Is there any reason for me to NOT switch to high-profile tires?
My son, who is a certified mechanic and sells lots of tires, tells me that if I go to a higher-profile tire on my '98 Chevy Cavalier for a softer ride, terrible things will happen: The computer will sizzle, gas mileage will drop to 4.3 miles per gallon and I will roll the car on the first lane change. He says he has been told this in his certification classes (he has stripes down his sleeve like a sergeant major). On the other hand, I have a couple of college degrees and a lot of experience, so I don't believe it. What do you clowns believe? -- Richard
TOM: Gee, Richard, I'm surprised your son didn't mention the rapid hair loss and the rash on your butt that will last a month.
RAY: The kid does have a flair for exaggeration, Richard, but the truth is, he's right. He's right to discourage you from switching to a non-manufacturer-recommended tire size.
TOM: Here's the story. When a car is designed, it's tested for handling and emergency-control characteristics with a certain size and type of tire. If you change that, you, by definition, alter the handling characteristics of the car. Enough to fry the computer? No. Enough to seriously alter your gas mileage? No. Enough to flip the car in a lane change? Probably not.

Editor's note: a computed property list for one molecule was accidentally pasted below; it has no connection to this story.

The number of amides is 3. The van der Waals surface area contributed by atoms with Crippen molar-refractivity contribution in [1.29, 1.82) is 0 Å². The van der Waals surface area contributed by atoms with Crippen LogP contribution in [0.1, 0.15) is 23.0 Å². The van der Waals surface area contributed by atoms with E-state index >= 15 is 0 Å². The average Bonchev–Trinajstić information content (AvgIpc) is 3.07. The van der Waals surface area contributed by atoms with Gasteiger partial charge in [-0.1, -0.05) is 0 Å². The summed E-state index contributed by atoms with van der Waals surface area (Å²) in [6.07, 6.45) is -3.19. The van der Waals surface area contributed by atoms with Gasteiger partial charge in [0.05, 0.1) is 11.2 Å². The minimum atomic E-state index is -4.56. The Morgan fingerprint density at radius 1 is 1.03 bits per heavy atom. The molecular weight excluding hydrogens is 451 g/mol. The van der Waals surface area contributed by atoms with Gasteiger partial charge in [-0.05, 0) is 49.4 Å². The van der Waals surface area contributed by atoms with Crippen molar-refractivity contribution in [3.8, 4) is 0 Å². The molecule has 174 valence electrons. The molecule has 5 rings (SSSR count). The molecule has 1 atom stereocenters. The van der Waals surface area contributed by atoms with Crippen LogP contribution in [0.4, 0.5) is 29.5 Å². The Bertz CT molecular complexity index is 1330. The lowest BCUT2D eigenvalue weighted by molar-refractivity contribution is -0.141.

RAY: But the problem is, nobody knows exactly what the new handling characteristics of the car will be, because the car has never been tested using higher-profile tires.
TOM: Now, if you make a modest change in tire size in one direction or the other, chances are the car will still be safe. In fact, you probably won't even notice any difference; most cars probably have a reasonable safety margin built in. But if you're dealing with a sport utility vehicle or something else that already handles peculiarly, then changing the type or size of the tires can be very dangerous. And that's why your son is taught to recommend against it.
RAY: And we're with him, Richard.